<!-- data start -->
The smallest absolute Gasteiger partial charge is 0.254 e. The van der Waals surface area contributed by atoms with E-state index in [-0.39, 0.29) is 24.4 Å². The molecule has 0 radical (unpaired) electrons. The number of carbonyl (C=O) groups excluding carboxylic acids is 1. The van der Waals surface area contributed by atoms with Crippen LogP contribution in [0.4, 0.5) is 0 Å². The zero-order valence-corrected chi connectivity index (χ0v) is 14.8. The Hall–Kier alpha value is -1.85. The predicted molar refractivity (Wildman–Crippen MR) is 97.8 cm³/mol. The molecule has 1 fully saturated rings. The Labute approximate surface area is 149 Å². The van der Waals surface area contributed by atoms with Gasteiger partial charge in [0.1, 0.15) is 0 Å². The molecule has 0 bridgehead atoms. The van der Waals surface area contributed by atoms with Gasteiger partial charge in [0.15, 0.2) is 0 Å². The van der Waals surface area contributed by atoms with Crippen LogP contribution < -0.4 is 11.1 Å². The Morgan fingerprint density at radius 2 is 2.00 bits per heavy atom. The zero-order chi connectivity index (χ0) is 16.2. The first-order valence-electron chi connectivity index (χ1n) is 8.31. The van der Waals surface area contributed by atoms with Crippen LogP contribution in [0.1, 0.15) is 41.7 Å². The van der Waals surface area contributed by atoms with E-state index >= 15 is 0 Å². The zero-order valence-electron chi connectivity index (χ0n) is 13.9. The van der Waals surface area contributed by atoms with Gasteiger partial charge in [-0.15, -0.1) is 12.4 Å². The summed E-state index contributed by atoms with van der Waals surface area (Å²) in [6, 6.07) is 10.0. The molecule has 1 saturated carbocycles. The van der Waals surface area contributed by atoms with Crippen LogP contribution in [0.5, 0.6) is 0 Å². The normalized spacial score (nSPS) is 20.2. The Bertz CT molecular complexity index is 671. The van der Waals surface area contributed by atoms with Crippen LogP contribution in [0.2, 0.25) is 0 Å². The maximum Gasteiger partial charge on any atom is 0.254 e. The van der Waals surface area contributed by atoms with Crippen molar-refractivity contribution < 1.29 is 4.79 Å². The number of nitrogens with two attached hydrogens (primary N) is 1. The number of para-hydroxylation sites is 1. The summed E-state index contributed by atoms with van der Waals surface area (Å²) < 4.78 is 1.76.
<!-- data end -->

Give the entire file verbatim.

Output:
The smallest absolute Gasteiger partial charge is 0.254 e. The van der Waals surface area contributed by atoms with E-state index in [-0.39, 0.29) is 24.4 Å². The molecule has 0 radical (unpaired) electrons. The number of carbonyl (C=O) groups excluding carboxylic acids is 1. The van der Waals surface area contributed by atoms with Crippen LogP contribution in [0.4, 0.5) is 0 Å². The zero-order valence-corrected chi connectivity index (χ0v) is 14.8. The Hall–Kier alpha value is -1.85. The predicted molar refractivity (Wildman–Crippen MR) is 97.8 cm³/mol. The molecule has 1 fully saturated rings. The Labute approximate surface area is 149 Å². The van der Waals surface area contributed by atoms with Gasteiger partial charge in [0.1, 0.15) is 0 Å². The molecule has 0 bridgehead atoms. The van der Waals surface area contributed by atoms with Gasteiger partial charge in [0.15, 0.2) is 0 Å². The van der Waals surface area contributed by atoms with Crippen LogP contribution < -0.4 is 11.1 Å². The Morgan fingerprint density at radius 2 is 2.00 bits per heavy atom. The zero-order chi connectivity index (χ0) is 16.2. The first-order valence-electron chi connectivity index (χ1n) is 8.31. The van der Waals surface area contributed by atoms with Crippen LogP contribution in [0.1, 0.15) is 41.7 Å². The van der Waals surface area contributed by atoms with E-state index >= 15 is 0 Å². The zero-order valence-electron chi connectivity index (χ0n) is 13.9. The van der Waals surface area contributed by atoms with Gasteiger partial charge in [-0.15, -0.1) is 12.4 Å². The summed E-state index contributed by atoms with van der Waals surface area (Å²) in [6, 6.07) is 10.0. The molecule has 1 saturated carbocycles. The van der Waals surface area contributed by atoms with Crippen LogP contribution in [0.5, 0.6) is 0 Å². The normalized spacial score (nSPS) is 20.2. The Bertz CT molecular complexity index is 671. The van der Waals surface area contributed by atoms with Crippen LogP contribution in [0.2, 0.25) is 0 Å². The maximum Gasteiger partial charge on any atom is 0.254 e. The van der Waals surface area contributed by atoms with Crippen molar-refractivity contribution < 1.29 is 4.79 Å². The number of nitrogens with two attached hydrogens (primary N) is 1. The number of para-hydroxylation sites is 1. The summed E-state index contributed by atoms with van der Waals surface area (Å²) < 4.78 is 1.76.